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Prostate. 2010 Dec 1;70(16):1799-808. doi: 10.1002/pros.21216.

Inhibition of angiopoietin-2 in LuCaP 23.1 prostate cancer tumors decreases tumor growth and viability.

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  • 1Department of Urology, University of Washington, Seattle, WA 98195, USA. cmorriss@u.washington.edu

Abstract

BACKGROUND:

Angiopoietin-2 is expressed in prostate cancer (PCa) bone, liver, and lymph node metastases, whereas, its competitor angiopoietin-1 has limited expression in these tissues. Therefore, we hypothesized that the inhibition of angiopoietin-2 activity in PCa will impede angiogenesis, tumor growth, and alter bone response in vivo.

METHODS:

To test our hypothesis we used L1-10, a peptide-Fc fusion that inhibits interactions between angiopoietin-2 and its receptor tie2. We blocked angiopoietin-2 activity using L1-10 in established subcutaneous and intra-tibial LuCaP 23.1 xenografts. We then determined the effect of L1-10 on survival, tumor growth, serum PSA, proliferation, microvessel density, and angiogenesis-associated gene expression in subcutaneous tumors. We also determined serum PSA, tumor area, and bone response in intra-tibial tumors.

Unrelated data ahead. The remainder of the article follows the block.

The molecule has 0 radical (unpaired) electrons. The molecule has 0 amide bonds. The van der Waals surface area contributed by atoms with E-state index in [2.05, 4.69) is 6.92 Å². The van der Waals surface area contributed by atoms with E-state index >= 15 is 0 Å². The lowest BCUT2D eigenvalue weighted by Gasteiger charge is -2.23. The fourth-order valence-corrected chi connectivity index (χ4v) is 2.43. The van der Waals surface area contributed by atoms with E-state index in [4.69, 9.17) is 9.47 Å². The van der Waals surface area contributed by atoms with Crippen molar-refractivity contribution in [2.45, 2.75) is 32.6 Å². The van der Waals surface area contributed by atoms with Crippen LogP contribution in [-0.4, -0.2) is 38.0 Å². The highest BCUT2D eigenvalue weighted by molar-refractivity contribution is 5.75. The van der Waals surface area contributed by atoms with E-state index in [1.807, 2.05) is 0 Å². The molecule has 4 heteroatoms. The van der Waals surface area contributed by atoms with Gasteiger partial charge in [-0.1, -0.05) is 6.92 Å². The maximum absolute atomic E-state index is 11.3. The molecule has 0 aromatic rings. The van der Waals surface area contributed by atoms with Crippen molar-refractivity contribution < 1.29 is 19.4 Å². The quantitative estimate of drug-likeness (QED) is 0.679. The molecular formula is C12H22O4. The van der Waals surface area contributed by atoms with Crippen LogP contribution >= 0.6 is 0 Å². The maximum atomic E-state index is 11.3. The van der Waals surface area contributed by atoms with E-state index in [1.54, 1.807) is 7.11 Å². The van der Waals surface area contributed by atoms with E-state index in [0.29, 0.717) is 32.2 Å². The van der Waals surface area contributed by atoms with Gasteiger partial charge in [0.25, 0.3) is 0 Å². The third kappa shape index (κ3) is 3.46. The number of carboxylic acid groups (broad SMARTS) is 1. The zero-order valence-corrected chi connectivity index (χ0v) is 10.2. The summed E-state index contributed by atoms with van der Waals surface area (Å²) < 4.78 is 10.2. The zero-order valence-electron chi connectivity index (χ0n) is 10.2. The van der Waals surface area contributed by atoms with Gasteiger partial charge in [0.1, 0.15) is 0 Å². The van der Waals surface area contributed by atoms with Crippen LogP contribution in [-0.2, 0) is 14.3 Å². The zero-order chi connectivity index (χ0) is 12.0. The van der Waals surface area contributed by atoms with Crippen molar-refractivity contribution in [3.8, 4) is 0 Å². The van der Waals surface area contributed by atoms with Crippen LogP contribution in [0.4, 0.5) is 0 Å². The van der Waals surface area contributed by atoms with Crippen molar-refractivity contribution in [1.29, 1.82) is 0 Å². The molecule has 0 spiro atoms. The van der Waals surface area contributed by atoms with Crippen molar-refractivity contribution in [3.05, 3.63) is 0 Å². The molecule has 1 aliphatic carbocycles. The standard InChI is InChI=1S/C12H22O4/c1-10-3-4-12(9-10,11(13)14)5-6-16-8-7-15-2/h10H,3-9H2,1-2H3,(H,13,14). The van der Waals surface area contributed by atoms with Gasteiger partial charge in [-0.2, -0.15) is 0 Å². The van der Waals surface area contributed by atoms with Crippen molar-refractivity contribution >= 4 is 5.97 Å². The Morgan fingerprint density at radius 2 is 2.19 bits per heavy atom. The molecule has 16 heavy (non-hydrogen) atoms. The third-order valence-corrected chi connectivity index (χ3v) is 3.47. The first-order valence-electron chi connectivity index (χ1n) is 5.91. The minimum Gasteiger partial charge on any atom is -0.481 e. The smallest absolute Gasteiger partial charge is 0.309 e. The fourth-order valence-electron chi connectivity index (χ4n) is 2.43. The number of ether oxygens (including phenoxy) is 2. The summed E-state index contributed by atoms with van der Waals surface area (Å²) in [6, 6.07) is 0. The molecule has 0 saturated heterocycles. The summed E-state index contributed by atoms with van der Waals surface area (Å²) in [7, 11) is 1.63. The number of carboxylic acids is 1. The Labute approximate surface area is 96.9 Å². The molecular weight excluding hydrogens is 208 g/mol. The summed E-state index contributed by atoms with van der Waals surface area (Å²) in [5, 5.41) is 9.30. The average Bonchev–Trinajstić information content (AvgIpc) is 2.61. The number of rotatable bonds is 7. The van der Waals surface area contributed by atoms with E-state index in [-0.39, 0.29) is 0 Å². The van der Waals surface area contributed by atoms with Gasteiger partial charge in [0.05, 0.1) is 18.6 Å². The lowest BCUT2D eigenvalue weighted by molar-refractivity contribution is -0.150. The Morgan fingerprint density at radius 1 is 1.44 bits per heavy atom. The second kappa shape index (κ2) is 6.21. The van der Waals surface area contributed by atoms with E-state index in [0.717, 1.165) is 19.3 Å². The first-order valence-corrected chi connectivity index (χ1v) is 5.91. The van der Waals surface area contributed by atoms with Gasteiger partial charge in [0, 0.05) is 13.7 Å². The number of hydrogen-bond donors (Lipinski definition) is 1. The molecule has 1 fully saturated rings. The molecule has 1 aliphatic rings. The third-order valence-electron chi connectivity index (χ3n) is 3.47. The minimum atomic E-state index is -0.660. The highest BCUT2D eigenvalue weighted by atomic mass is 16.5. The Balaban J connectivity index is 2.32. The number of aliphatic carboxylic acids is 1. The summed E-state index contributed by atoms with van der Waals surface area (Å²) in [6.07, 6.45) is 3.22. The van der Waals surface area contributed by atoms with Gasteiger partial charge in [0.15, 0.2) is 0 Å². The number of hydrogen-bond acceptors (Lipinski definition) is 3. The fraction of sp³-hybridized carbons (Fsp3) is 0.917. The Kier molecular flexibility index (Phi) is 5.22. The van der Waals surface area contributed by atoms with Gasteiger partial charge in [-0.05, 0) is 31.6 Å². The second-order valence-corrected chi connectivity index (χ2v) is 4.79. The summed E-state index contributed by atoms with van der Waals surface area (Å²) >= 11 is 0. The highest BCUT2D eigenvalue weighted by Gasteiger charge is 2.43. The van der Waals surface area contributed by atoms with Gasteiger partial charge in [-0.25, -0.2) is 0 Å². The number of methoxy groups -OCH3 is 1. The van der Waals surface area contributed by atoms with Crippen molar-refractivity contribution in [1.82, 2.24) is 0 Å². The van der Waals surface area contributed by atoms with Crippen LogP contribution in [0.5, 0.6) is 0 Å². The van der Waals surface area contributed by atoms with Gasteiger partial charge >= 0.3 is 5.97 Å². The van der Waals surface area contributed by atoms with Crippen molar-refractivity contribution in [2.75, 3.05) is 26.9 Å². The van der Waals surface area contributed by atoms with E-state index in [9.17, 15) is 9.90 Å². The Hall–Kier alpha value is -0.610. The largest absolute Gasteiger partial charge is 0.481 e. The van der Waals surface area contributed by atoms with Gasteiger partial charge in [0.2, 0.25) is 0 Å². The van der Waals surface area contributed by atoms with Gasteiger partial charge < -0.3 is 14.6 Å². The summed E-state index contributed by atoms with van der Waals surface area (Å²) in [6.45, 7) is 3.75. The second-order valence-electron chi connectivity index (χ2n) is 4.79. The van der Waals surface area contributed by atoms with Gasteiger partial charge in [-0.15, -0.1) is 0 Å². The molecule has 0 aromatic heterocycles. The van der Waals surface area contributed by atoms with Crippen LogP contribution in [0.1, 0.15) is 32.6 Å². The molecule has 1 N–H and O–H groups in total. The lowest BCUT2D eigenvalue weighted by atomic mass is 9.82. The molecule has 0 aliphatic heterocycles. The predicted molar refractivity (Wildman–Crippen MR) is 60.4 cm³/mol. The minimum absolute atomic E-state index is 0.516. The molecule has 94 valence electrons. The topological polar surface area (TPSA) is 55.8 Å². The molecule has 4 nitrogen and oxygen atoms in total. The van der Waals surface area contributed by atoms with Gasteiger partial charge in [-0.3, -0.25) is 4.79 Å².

RESULTS:

The administration of L1-10 decreased tumor volume and serum PSA, and increased survival in SCID mice bearing subcutaneous LuCaP 23.1 tumors. Histomorphometric analysis, showed a further significant decrease in tumor epithelial area within the L1-10 treated LuCaP 23.1 subcutaneous tumors (P=0.0063). There was also a significant decrease in cell proliferation (P=0.012), microvessel density (P=0.012), and a significant increase in ANGPT-2 and HIF-1α mRNA expression (P≤0.05) associated with L1-10 treatment. Alternatively, in LuCaP 23.1 intra-tibial tumors L1-10 treatment did not significantly change serum PSA, tumor area or bone response.

CONCLUSIONS:

Our results demonstrate that inhibiting angiopoietin-2 activity impedes angiogenesis and growth of LuCaP 23.1 PCa xenografts. Based on these data, we hypothesize that angiopoietin-2 inhibition in combination with other therapies may represent a potential therapy for patients with metastatic disease.

© 2010 Wiley-Liss, Inc.

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